“It Happens Everywhere”

In light of the Jody Adam’s allegations to hit headlines this past week, I can’t help but ponder what is true, what is not true and what is being exaggerated.

Here is a quick synopsis: four women’s basketball players, two of which were starters, transferred from the Wichita State Women’s basketball team. Under Adams’ reign, two or more players have transferred or left the team each year. Players are unhappy, it isn’t the right fit, or they are on the verge of burnout- I get it. But what stumps me is the tremendous success Wichita State has had over the last three years and players are still choosing to leave. Players who play 30 plus minutes a game are still choosing to leave. Players who have won three straight championships are still choosing to leave. What gives?

These players are claiming they left due to “mental abuse.” I will not delve into the specifics as I have read articles defending both parties. It is not my intent to take a side and say who is right and who is wrong. Rather, I will shine a new light on my experience as a college basketball player from a mental standpoint.

I personally have had coaches on both ends of the spectrum. I have had in-your-face-type coaches, coaches who scream and curse and coaches who run you all practice. I’ve also had coaches who filled my tank, who knocked me down but picked me right back up and coaches who still serve as my mentors today. I’ve had coaches who are a combination of the two extremes.

What bugs me about the mental abuse claims are the excuses that follow. “It happens everywhere,” or “it happens all the time.” That is arguably the worst justification of a matter more serious than most would like to admit. Why? Because it doesn’t happen everywhere. I am a huge advocate for being challenged, yelled at and pushed to my limits. In fact, without these means of motivation in a coaches arsenal, winning games may be hard to come by. But there is a fine line between being a hard-ass and straight up breaking your players to the point they feel the need to escape a coaches wrath.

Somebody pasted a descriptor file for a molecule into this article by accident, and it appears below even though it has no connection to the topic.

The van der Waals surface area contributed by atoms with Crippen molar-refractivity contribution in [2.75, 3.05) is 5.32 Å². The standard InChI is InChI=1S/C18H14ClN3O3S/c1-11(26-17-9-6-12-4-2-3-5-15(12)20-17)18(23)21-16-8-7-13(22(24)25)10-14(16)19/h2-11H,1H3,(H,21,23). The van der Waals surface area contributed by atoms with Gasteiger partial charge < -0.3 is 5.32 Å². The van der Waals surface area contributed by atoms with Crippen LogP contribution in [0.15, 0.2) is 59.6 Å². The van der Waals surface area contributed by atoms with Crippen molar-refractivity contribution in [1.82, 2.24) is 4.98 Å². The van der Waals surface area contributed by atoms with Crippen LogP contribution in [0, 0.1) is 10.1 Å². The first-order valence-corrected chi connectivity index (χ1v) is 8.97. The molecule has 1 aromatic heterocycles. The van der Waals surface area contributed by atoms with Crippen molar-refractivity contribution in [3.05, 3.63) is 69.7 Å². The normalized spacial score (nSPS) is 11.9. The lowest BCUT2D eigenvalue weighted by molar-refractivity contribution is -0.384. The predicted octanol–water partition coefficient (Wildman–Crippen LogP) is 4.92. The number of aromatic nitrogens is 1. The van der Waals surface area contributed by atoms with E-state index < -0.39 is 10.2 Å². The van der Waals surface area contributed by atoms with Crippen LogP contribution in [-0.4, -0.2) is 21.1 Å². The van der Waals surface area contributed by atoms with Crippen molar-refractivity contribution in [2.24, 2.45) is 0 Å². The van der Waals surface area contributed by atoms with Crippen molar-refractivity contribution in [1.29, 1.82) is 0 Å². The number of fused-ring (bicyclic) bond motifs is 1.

Now do I think there are fragile and sensitive personalities to consider when players decide to transfer? Absolutely. I think there are far too many players, men and women, who have unrealistic expectations of their coaches. When in reality, we don’t always get what we want. I believe mental toughness is absolutely essential in surviving the demands of college basketball. But I do not believe in mental toughness being stretched thin- something we see far too often- but is masked with win columns, championships and “great” coaches.

Mental abuse “happening everywhere,” and therefore it is okay, is a disgusting rationalization. Truth be told, the subject will forever linger and exist in the college basketball stratosphere. Why? Because it works. Because coaches can say what they want and win basketball games doing it. To me, it is more than that. Basketball players are human and therefore crave the gratification and appreciation any other human striving to be the best would.

Can everyone take the heat? Highly doubt it. But wanting an occasional pat on the back isn’t “soft.” Just as expecting praise from time-to-time is not unrealistic. The bottom line, in my mind, is that if a player does not feel appreciated, they will not last. There must be a balance between the two extremes. “People will forget what you said, people will forget what you did, but people will never forget how you made them feel” (Maya Angelou). And boy is that the truth.

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